Amoeblog

Hot Boy Ronald -- toot it up!

Posted by Eric Brightwell, August 25, 2008 01:34pm | Post a Comment
I was watching the Argentina vs Nigeria game the other night and started fiending for some N.O. Bounce. Before long I was searching for some Hot Boy Ronald and I stumbled on this fan video that made me lose it.

But let me back up a little bit first. Hot Boy Ronald is a 9th Ward Bounce artist who's collaborated with Choppa, Juvenile and others. Some of his certified bangers have included "Shake it like a oink" and "Walk like Ronald." The latter is on Bounce Back (2005 - King's Ent.). Looks like he's got a new record called Bottom of the Map. I tried to do a little background on him but Wikipedia's got nothing. Allmusic's got nothing. His own myspace doesn't have a bio (although it's got more bells and whistles than the closing ceremony of the Beijing Olympics). At that point it becomes a cold case.

As with any Bounce hit, popularity isn't measured in terms of CD sales, but how many youtube videos people post of themselves dancing to your song.

First up you've got Ashley in San Antonio sort of lethargically doing the "Walk like Ronald" with some enormous slippers on.


And then you've got Christina and friends. Um... still a little rough.


Mark, Nick and Stacy are a bit better. But the image quality will screw with your eyes.

Continue reading...

Warren Mayes - Keep on kickin it

Posted by Eric Brightwell, August 5, 2008 08:26pm | Post a Comment
Warren Mayes Warren Mays
In the mid-1980s, though hip hop was still primarily an east coast phenomenon, it was quickly spreading to other locales like the musically rich bottom of the map, New Orleans. In 1984, Mannie Fresh, Mia X, DJ Wop and New York-transplant Denny D formed New Orleans' first rap crew, New York Incorporated. Two years later, The Ninja Crew (ninjas being hugely popular then) released the first N.O. rap recording "We Destroy" on 4-Sight, the Ft. Lauderdale bass label. The Ninja Crew included Gregory D, Sporty T and DJ Baby T (aka DJ Lil Daddy).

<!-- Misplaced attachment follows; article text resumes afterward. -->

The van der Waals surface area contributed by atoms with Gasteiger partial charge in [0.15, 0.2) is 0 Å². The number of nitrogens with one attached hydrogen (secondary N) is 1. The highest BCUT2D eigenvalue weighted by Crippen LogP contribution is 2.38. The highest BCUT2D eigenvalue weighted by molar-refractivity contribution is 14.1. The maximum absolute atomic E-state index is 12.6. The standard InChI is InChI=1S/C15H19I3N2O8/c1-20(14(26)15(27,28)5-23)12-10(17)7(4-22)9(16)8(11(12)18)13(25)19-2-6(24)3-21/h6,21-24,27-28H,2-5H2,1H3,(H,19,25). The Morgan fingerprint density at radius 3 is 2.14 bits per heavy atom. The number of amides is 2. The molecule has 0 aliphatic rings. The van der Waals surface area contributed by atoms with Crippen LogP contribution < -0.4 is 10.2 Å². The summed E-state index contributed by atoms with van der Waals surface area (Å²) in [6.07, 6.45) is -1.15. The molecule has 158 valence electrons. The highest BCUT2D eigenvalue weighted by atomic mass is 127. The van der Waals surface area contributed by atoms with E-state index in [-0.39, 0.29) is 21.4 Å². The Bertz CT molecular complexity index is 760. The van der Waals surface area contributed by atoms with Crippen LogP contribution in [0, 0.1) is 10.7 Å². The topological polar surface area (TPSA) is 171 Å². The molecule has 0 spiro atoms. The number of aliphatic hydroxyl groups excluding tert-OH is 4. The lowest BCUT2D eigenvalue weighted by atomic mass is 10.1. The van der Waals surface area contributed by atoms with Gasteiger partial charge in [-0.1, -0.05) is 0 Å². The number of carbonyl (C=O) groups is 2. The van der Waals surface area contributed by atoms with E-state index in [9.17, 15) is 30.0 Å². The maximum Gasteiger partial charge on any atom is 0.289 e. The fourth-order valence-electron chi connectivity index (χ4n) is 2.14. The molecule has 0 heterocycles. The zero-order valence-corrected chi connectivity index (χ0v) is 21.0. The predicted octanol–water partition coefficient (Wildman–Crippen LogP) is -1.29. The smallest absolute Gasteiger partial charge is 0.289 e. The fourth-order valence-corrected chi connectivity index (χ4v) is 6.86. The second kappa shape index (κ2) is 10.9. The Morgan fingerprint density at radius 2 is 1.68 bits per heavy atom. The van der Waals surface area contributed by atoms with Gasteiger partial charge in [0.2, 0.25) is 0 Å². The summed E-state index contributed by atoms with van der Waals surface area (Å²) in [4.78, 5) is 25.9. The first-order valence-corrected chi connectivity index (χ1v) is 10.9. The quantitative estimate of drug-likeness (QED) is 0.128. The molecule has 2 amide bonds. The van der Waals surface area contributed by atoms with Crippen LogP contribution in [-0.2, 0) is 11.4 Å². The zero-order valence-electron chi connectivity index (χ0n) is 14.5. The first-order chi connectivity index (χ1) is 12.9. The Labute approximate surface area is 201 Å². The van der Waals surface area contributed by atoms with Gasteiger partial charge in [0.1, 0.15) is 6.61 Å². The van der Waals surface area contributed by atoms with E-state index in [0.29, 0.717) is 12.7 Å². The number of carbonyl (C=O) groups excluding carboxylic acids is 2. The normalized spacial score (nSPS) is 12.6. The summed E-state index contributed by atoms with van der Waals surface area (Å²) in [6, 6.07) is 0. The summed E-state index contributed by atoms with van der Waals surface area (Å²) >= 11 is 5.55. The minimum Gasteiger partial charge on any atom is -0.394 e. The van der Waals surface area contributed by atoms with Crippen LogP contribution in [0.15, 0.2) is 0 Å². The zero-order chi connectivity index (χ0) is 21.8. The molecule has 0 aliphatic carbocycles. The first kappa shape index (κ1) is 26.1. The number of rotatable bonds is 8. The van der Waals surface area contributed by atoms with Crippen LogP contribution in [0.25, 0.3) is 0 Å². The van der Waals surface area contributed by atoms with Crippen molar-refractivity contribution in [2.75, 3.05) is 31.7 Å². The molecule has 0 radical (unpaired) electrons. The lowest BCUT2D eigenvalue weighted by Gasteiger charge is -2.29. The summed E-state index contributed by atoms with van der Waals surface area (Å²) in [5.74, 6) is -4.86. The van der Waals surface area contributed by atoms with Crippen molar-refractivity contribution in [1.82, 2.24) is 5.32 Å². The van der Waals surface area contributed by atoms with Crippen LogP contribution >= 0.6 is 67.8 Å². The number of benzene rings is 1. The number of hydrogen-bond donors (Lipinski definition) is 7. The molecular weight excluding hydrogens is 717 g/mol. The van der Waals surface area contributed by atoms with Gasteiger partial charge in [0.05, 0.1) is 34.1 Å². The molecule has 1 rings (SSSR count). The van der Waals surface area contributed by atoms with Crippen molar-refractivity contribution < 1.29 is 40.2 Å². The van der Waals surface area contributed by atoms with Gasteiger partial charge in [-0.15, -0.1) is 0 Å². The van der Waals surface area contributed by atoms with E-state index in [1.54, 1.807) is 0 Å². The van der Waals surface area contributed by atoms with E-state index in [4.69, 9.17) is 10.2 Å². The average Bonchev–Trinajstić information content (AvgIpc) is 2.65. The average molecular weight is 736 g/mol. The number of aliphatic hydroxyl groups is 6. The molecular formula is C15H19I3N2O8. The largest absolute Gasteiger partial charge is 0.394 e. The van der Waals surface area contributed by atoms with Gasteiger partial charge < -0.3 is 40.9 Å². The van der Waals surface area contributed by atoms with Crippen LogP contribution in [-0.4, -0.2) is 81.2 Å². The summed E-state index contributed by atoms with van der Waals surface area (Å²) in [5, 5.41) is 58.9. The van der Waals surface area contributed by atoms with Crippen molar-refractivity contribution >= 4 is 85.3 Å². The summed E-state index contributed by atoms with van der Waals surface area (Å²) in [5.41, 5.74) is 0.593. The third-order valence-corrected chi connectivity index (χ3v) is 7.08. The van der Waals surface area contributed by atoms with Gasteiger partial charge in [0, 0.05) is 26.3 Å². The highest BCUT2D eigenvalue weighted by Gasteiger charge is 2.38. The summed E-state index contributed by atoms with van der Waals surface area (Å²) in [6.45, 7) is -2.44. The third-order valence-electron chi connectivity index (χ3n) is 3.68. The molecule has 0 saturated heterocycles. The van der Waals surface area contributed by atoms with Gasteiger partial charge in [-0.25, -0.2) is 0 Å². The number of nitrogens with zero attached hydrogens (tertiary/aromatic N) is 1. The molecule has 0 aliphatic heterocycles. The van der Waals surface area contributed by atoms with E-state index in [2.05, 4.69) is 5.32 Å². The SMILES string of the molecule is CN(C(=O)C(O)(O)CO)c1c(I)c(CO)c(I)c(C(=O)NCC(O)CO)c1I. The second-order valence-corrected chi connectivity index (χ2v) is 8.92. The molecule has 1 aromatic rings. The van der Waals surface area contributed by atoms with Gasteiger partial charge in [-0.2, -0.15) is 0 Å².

After those acts broke up, other local rappers began emerging in a rapidly expanding field including MC J' Ro J'Tim Smooth, 39 Posse and the subject of this blog, Warren Henry Mayes III.

Warren Henry Mayes III (often spelled “Mays”) was - along with Ann, Lisa, Travis, Eldridge, Bernell J, Melanie , Izell, Stella "Sunshine" and Renaldo – one of Melba "Ann” Mayes and Warren “Swingin’ Gate” Mayes's many children.  Warren Jr. was a songwriter and dancer. The large Mayes family lived in the 4th ward's Iberville projects.

Sissy Rappers - Tell me what a sissy know

Posted by Eric Brightwell, April 3, 2008 04:42pm | Post a Comment
In hip-hop circles, you often encounter self-appointed arbiters of hip-hop taste who decry certain supposed negative trends in hip-hop. One frequent target for these musical Taliban is the prevalence of "bling," which is regarded as a new corruption of the scene (conveniently ignoring Gucci-clad, Rolls Royce-flaunting, "paid in full"-singing Eric B and Rakim or the massive gold ropes that adorned every rapper from Big Daddy Kane down the alphabet to Yella.) These paternal advocates of fiscal responsibility feel that rappers should be saving their money, I suppose, and not spending on ostentatious jewelry.

These conservative cultural watchdogs usually then go into an oft-repeated, well-rehearsed diatribe about meaningless, party-centric lyrics, the lack of reliance on DJing, the importance of being real and other things that place them ideologically in the traditionalist camp alongside their trad jazz forebears that griped when jazz moved beyond its Dixieland roots, the guy that yelled "Judas" when Dylan plugged in and prog-rock fans who decried the lack of humorless, showy, technical proficiency when glam began took over the charts and hearts of rock fans in the 70s.